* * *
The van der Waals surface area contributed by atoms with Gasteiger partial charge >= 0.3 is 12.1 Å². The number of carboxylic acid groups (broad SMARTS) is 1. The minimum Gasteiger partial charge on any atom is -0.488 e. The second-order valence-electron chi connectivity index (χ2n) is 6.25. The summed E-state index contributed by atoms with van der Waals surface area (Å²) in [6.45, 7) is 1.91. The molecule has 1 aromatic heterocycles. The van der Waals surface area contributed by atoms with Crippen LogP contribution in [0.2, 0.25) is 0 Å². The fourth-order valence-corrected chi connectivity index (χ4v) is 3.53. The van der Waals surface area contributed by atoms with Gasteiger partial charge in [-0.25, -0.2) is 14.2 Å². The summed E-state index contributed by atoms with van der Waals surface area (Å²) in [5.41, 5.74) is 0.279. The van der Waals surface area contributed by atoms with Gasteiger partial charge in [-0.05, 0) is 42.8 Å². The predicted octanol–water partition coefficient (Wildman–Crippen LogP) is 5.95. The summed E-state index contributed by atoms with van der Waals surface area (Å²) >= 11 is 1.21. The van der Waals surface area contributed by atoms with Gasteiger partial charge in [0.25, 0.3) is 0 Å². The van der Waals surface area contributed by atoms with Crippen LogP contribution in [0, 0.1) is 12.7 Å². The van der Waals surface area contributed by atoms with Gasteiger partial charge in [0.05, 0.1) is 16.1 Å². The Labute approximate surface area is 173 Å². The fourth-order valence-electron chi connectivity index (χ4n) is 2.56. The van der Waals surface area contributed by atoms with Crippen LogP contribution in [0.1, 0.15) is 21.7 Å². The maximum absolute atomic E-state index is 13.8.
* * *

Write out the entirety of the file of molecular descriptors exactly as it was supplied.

The van der Waals surface area contributed by atoms with Gasteiger partial charge >= 0.3 is 12.1 Å². The number of carboxylic acid groups (broad SMARTS) is 1. The minimum Gasteiger partial charge on any atom is -0.488 e. The second-order valence-electron chi connectivity index (χ2n) is 6.25. The summed E-state index contributed by atoms with van der Waals surface area (Å²) in [6.45, 7) is 1.91. The molecule has 1 aromatic heterocycles. The van der Waals surface area contributed by atoms with Crippen LogP contribution in [0.2, 0.25) is 0 Å². The fourth-order valence-corrected chi connectivity index (χ4v) is 3.53. The van der Waals surface area contributed by atoms with Gasteiger partial charge in [-0.25, -0.2) is 14.2 Å². The summed E-state index contributed by atoms with van der Waals surface area (Å²) in [5.41, 5.74) is 0.279. The van der Waals surface area contributed by atoms with Gasteiger partial charge in [-0.05, 0) is 42.8 Å². The predicted octanol–water partition coefficient (Wildman–Crippen LogP) is 5.95. The summed E-state index contributed by atoms with van der Waals surface area (Å²) >= 11 is 1.21. The van der Waals surface area contributed by atoms with Gasteiger partial charge in [0.25, 0.3) is 0 Å². The van der Waals surface area contributed by atoms with Crippen LogP contribution in [0, 0.1) is 12.7 Å². The van der Waals surface area contributed by atoms with Gasteiger partial charge in [0.05, 0.1) is 16.1 Å². The Labute approximate surface area is 173 Å². The fourth-order valence-electron chi connectivity index (χ4n) is 2.56. The van der Waals surface area contributed by atoms with Crippen LogP contribution in [0.1, 0.15) is 21.7 Å². The maximum absolute atomic E-state index is 13.8.